I was the beneficiary of a cd when my father passed away. Is it legal for my brother to sign it who is the trustee and deposit

Asked about 4 years ago - Lynnfield, MA

it into my trust and then take the money out to pay for estate taxes?

Attorney answers (2)

  1. Ilene L McCauley

    Contributor Level 13

    Answered . I am sorry for your loss.

    Your question is interesting but I think you have left out some important facts. Under the general rules, when someone dies, a bank account can pass to a beneficiary many different ways. If the CD is in joint name, the assets pass immediately to the survivor. If the CD has a beneficiary, the CD passes directly to the beneficiary upon death. However, if the CD is in the name of a trust, the CD passes to the trust. If you are the beneficiary of the trust, the trustee generally has the right to pay bills out of the CD, before the money will go to you, as the beneficiary.

    So, we need to know more about how the CD was owned by your father before his death in order to give you a definitive answer. I am sorry that I cannot be more specific.

    Why don't you try to find out how the CD was owned and write back to us here at AVVO. Then we can give you a more specific answer.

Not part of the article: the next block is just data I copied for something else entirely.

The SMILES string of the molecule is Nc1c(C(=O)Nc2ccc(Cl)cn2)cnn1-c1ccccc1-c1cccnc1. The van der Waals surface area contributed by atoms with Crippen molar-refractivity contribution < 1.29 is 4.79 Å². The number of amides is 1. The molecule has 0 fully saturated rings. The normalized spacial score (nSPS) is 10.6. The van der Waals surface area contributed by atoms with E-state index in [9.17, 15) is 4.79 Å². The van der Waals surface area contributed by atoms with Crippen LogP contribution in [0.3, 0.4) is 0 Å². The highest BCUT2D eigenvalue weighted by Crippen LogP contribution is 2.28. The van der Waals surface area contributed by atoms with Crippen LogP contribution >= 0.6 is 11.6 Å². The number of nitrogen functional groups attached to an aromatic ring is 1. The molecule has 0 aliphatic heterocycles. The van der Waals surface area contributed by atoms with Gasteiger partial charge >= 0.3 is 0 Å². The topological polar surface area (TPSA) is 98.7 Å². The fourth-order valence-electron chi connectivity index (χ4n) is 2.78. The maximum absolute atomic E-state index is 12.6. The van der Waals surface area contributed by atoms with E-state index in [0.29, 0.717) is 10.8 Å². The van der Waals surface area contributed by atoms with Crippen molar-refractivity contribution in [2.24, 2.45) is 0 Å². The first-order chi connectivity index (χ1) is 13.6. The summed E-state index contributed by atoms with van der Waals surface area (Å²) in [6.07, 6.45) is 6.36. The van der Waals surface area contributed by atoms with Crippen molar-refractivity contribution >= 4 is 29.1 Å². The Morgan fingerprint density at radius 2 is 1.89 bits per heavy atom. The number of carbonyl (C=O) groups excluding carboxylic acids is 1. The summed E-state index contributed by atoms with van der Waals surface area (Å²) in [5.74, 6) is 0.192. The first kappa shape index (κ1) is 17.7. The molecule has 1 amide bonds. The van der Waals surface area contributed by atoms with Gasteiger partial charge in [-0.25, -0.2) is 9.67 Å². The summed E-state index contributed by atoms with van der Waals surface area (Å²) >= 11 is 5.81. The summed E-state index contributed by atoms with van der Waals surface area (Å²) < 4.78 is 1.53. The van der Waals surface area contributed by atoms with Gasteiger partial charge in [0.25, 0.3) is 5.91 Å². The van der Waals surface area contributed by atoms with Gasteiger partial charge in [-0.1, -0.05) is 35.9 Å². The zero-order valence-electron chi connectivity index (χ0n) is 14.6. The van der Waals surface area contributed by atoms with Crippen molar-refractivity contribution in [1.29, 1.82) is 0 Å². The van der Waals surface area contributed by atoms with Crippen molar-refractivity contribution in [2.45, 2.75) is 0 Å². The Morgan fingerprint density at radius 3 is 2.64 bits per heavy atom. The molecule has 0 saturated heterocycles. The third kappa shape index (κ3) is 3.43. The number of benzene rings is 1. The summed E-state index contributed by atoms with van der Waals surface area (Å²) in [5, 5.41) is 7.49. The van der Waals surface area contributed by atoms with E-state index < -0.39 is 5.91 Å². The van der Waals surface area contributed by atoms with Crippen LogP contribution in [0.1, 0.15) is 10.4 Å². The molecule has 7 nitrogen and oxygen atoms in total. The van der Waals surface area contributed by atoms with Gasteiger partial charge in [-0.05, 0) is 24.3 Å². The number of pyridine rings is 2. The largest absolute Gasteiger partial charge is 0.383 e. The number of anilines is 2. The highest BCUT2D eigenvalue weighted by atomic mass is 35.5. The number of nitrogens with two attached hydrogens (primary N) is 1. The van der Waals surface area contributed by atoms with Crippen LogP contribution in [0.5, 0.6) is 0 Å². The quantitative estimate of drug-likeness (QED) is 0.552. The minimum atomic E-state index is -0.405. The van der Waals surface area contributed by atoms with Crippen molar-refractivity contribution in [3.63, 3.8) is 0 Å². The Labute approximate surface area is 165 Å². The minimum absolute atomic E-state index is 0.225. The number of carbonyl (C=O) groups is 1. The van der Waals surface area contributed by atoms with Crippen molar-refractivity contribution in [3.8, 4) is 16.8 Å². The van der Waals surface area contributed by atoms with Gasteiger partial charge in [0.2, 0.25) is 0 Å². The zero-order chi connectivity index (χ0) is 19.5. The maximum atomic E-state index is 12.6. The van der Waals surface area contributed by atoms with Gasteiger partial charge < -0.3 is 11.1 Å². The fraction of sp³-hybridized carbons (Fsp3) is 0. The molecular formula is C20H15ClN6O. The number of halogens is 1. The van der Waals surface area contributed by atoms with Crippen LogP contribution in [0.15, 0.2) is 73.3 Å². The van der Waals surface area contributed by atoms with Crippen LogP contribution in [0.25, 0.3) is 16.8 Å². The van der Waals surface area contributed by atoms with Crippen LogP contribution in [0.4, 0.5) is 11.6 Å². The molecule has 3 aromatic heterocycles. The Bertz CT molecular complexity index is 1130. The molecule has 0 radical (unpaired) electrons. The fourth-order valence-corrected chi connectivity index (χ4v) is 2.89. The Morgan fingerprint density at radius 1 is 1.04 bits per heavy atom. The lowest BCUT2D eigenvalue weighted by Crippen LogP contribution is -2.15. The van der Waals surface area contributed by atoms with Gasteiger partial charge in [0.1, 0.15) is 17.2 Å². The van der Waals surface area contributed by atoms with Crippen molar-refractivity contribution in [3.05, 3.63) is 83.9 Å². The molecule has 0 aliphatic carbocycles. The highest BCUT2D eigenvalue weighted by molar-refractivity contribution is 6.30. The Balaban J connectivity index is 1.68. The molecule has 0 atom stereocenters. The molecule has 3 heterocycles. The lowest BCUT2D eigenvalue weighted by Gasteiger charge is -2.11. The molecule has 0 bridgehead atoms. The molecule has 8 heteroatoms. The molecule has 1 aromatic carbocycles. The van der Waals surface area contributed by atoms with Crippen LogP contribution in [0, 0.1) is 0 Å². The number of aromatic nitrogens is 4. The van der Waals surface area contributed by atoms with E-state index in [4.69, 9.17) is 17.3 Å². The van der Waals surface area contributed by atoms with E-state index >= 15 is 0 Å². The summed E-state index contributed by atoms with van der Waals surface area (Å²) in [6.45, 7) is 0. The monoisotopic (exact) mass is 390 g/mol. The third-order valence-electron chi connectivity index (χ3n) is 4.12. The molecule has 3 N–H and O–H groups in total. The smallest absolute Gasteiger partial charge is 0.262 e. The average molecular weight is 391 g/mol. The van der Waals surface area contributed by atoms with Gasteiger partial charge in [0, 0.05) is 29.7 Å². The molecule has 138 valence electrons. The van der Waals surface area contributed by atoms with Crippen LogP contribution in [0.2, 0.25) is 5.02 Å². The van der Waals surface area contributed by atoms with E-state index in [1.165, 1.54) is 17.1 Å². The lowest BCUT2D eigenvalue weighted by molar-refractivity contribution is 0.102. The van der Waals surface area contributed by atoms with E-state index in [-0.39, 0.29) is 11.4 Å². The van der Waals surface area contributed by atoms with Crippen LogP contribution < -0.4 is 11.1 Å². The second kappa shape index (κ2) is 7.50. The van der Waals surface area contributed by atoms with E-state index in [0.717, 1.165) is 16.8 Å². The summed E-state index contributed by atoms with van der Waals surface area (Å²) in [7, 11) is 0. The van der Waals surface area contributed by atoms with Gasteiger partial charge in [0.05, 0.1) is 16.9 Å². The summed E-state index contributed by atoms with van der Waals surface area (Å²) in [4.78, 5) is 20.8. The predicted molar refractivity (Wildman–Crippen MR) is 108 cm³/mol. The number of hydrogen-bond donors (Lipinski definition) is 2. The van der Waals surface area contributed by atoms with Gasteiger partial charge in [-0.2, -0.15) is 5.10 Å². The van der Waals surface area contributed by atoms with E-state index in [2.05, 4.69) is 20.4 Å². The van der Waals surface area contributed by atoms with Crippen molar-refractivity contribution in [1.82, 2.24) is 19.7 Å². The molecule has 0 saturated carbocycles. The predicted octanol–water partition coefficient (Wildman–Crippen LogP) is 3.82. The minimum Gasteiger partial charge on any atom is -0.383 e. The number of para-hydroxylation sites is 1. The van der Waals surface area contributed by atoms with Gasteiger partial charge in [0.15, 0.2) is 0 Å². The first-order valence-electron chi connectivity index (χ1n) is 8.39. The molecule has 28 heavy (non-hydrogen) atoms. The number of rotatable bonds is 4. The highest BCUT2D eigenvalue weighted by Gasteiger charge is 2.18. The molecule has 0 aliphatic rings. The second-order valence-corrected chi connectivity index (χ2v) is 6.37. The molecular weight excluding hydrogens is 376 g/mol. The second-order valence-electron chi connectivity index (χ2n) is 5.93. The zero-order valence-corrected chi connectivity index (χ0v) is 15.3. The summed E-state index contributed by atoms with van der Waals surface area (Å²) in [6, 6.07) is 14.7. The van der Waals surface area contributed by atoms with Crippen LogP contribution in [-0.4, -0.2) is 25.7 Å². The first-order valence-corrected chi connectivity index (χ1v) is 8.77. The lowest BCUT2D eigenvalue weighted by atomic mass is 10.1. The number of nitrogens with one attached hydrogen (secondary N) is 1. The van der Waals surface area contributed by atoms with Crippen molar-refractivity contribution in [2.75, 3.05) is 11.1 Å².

Hope this helps. If you think this post was helpful, please check the thumbs up (helpful) tab below and/or designate my answer as best answer. Thanks.

    This answer does not constitute legal advice and does not and is not intended to create an attorney-client relationship. The law may vary depending on the state in which you reside. It is intended only to give some direction in which to seek assistance.

    Circular 230 Disclosure: Pursuant to recently-enacted U.S. Treasury Department Regulations, I am now required to advise you that, unless otherwise expressly indicated, any federal tax advice contained in this communication, including attachments and enclosures, is not intended or written to be used, and may not be used, for the purpose of (i) avoiding tax-related penalties under the Internal Revenue Code or (ii) promoting, marketing or recommending to another party any tax-related matters addressed herein.

  2. Judith A. McDougall-Flynn

    Contributor Level 11

    Answered . It depends on three things: the ownership of the CD, the terms of your father's Will, and the terms of the Trust. Without specific knowledge of these things, it is difficult to give you a clear answer. I do think that it seems unusual that the funds would be deposited in your trust first, then removed to pay for estate expenses - it is possible that there is a misunderstanding about that. Typically, funds would be deposited to the estate account, expenses paid, then the balance of funds distributed to the appropriate beneficiares, such as your trust. If you were the named beneficiary of the CD, your brother should not have been able to access the CD at all, so perhaps you could seek clarification from the bank. It is possible your brother claimed the CD as either trustee of a trust or executor of your dad's estate. You might also simply ask your brother to explain what he did. Good luck.

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